In the Mouth of Madness (1995)

John Carpenter

Sam Neill - John Trent
Julie Carmen - Linda Styles

Jurgen Prochnow - Sutter Cane

Charlton Heston - Jackson Harglow

Warner - Dr. Wren
John Glover - Dr. Sapirstein

Frances Bay - Mrs. Pickman

Genre - Horror/Thriller/Mystery

Running Time - 95 Minutes

If you know me pretty well on a personal level, you know that John Carpenter was the director that really got me invested in watching horror movies and doing something in the film industry period. 1978's HALLOWEEN started my love for horror in 1985 at the age of four and it has been my favorite film ever since. On this blog, I have reviewed a few of his other films, such as THE FOG, 1982's THE THING, and THEY LIVE - all films I enjoy on various levels. Many consider THEY LIVE to be Carpenter's last great film, even though Carpenter has done some decent work on other films post-80s.

1995's IN THE MOUTH OF MADNESS, a film inspired by H.P. Lovecraft, is one of Carpenter's films that seems to get lost in the shuffle whenever the director is discussed. It barely made a dent at the box office. It gets overshadowed by one of his weaker efforts, the remake of VILLAGE OF THE DAMNED that was released in the same year a few months later. Plus 1995 wasn't a huge year for horror, just missing the profitability of 1996 with SCREAM. It's considered a cult film now, with many loving the film while others dismissing it as one of Carpenter's weaker efforts.

Personally having not seen this since my teen years, I still am fond of IN THE MOUTH OF MADNESS. Is it as great as many say? Well that may be a bit of fiction, in my opinion.

Private investigator John Trent (Sam Neill) is locked in a padded room inside a mental institution. Dr. Wren (David Warner) talks to him to find out where Trent's mental instability has stemmed from. He tells the story about how he as hired to figure out the whereabouts of Sutter Cane (Jurgen Prochnow), a horror novelist in the vein of Stephen King who has gone missing. He has a novel that's about to be released and no one knows where he is, or if he's even alive. Funny enough, Cane's novels tend to bring out the evil out of people, causing his readers to become unstable and commit harsh acts. Trent believes that this whole deal is a publicity stunt, until he starts having really odd dreams related to Sutter Cane. Compiling the covers of Cane's novels, he figures out that, put together, they form a map of New Hampshire. Feeling Cane is hiding out there, Trent goes there to solve the case.

Taking Cane's editor, Linda Styles (Julie Carmen), along, Trent finds the town that appears in Cane's novels - Hobb's End, which can't be located on any map. However Trent and Styles find it after a night of surreal events that seem to be right out of Cane's novels themselves. Both realize that Hobb's End is exactly as Cane has described it, and find Cane writing his latest novel, In the Mouth of Madness, inside a church. Trent soon realizes that Cane's novels are coming to life. And if In the Mouth of Madness is completed, it will release demonic gods and create chaos of apocalyptic levels.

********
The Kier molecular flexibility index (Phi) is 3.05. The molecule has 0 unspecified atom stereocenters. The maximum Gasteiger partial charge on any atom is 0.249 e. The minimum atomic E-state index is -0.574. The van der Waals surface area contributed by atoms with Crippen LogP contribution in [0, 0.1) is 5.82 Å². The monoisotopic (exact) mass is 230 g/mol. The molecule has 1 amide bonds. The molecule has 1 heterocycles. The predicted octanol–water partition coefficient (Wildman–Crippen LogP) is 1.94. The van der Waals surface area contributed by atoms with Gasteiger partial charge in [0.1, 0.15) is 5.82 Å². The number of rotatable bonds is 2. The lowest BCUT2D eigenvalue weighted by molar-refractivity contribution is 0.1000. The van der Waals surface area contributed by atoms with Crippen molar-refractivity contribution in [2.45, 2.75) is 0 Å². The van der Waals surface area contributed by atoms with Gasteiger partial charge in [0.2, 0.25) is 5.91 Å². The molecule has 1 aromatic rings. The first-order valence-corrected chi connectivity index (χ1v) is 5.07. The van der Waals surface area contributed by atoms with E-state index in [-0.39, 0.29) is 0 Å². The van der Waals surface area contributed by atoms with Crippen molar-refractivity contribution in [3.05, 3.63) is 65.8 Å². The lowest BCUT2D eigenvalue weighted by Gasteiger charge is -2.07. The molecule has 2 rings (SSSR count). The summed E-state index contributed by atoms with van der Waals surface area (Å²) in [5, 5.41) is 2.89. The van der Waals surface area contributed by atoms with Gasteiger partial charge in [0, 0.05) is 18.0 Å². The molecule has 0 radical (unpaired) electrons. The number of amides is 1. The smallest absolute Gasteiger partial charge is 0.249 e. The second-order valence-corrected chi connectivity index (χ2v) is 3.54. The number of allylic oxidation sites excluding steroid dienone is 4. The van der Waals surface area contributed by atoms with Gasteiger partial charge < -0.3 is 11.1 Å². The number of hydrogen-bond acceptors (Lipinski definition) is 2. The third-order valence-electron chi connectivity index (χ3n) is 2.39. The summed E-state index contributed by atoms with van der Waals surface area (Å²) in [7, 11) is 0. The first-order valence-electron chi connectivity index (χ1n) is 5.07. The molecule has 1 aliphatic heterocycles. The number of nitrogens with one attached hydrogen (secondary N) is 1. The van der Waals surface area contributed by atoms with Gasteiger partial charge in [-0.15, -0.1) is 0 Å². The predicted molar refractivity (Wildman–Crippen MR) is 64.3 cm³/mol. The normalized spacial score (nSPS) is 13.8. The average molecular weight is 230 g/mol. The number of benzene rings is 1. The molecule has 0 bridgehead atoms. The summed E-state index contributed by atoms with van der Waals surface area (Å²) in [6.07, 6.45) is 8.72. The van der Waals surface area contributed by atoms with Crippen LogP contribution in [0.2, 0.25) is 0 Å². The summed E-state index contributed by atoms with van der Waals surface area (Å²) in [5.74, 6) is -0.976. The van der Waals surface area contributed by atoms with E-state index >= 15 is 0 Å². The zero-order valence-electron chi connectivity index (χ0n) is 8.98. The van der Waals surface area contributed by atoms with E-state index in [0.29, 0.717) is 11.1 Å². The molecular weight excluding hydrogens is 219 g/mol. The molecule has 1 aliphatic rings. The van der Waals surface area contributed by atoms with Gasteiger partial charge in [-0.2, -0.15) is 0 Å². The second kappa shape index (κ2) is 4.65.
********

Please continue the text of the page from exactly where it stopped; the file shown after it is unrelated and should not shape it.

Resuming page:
IN THE MOUTH OF MADNESS is a pretty good 90s horror flick that takes an idea that was very popular around this time - the blur of reality and fiction, creating a meta-world where both meet to the point where it's hard to decipher what's real and what isn't. Many other films have tackled this concept - 1983's VIDEODROME and 1993's THE DARK HALF come to mind. In fact, a year before IN THE MOUTH OF MADNESS' release, Wes Craven released NEW NIGHTMARE, which was set in the real world, yet had Freddy Krueger coming to life and haunting the actors and production crew to great effect. IN THE MOUTH OF MADNESS isn't as good as NEW NIGHTMARE due to its flawed storytelling, but at least it manages to throw ideas at you that keep you interested for the long haul.

The strongest part of Michael De Luca's screenplay is really the concept itself. The idea is so strong and imaginative that any screenwriter could have a lot of fun playing with the separation of fiction and reality, putting characters through a memorable journey for them and for audiences. In fact, IN THE MOUTH OF MADNESS is inspired by the works of H.P. Lovecraft, who loved dealing with psychological horror that dealt with the battle of light and darkness and ancient gods who saw humanity as nothing but pests that needed to be eliminated. In fact, the title itself is a take on Lovecraft's 1936 story, At the Mountains of Madness - which is about a man who is locked inside an asylum after going insane, as he recounts the events of the horror that made him turn mentally unstable. Not coincidentally, IN THE MOUTH OF MADNESS starts out the same way, with John Trent being locked inside an asylum mentally ill as he recounts what happened to him, whether others believe him or not.

Speaking of how the film opens, it's really strong and gripping. Usually I have issue with seeing part of the aftermath right from the start and then seeing the story unfold as flashback. But seeing Trent get dragged into a padded room and watch him draw crosses all over the room and on his own body before telling his story not only captures your interest, but makes you wonder what the hell happened to the guy to make him behave like this. De Luca manages to keep that interest for the first two-thirds of the film, creating scenes that come across as dreams or visions, but end up being real as its effects the world surrounding the main characters. Is it possible for works of fiction to get so popular that they end up becoming real? Look at the world of Reality Television and how the stars of this genre have become celebrities. What about those fans who go to conventions and actually dress up and behave as their favorite characters? Maybe we're there already, which is a scary thought.